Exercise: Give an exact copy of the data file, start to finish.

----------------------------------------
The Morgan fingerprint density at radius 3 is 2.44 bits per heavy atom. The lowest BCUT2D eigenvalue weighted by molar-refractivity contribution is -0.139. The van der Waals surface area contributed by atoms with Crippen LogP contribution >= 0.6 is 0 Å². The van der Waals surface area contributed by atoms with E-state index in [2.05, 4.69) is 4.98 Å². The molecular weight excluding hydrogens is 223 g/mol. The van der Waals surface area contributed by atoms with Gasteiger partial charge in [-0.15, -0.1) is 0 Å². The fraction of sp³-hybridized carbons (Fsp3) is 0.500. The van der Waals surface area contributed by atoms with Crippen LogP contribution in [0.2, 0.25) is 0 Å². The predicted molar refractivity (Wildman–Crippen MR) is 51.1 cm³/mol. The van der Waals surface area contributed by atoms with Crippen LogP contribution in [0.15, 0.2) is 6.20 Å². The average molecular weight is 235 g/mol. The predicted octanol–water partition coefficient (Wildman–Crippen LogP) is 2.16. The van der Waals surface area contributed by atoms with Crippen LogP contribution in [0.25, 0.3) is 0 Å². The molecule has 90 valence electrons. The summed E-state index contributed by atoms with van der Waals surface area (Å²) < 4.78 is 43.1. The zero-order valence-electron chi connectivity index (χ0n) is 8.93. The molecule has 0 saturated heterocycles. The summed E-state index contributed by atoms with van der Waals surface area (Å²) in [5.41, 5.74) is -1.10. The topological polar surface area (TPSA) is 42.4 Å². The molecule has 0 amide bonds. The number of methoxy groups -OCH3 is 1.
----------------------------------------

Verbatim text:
The Morgan fingerprint density at radius 3 is 2.44 bits per heavy atom. The lowest BCUT2D eigenvalue weighted by molar-refractivity contribution is -0.139. The van der Waals surface area contributed by atoms with Crippen LogP contribution >= 0.6 is 0 Å². The van der Waals surface area contributed by atoms with E-state index in [2.05, 4.69) is 4.98 Å². The molecular weight excluding hydrogens is 223 g/mol. The van der Waals surface area contributed by atoms with Gasteiger partial charge in [-0.15, -0.1) is 0 Å². The fraction of sp³-hybridized carbons (Fsp3) is 0.500. The van der Waals surface area contributed by atoms with Crippen LogP contribution in [0.2, 0.25) is 0 Å². The predicted molar refractivity (Wildman–Crippen MR) is 51.1 cm³/mol. The van der Waals surface area contributed by atoms with Crippen LogP contribution in [0.15, 0.2) is 6.20 Å². The average molecular weight is 235 g/mol. The predicted octanol–water partition coefficient (Wildman–Crippen LogP) is 2.16. The van der Waals surface area contributed by atoms with Crippen LogP contribution in [0.25, 0.3) is 0 Å². The molecule has 90 valence electrons. The summed E-state index contributed by atoms with van der Waals surface area (Å²) < 4.78 is 43.1. The zero-order valence-electron chi connectivity index (χ0n) is 8.93. The molecule has 0 saturated heterocycles. The summed E-state index contributed by atoms with van der Waals surface area (Å²) in [5.41, 5.74) is -1.10. The topological polar surface area (TPSA) is 42.4 Å². The molecule has 0 amide bonds. The number of methoxy groups -OCH3 is 1.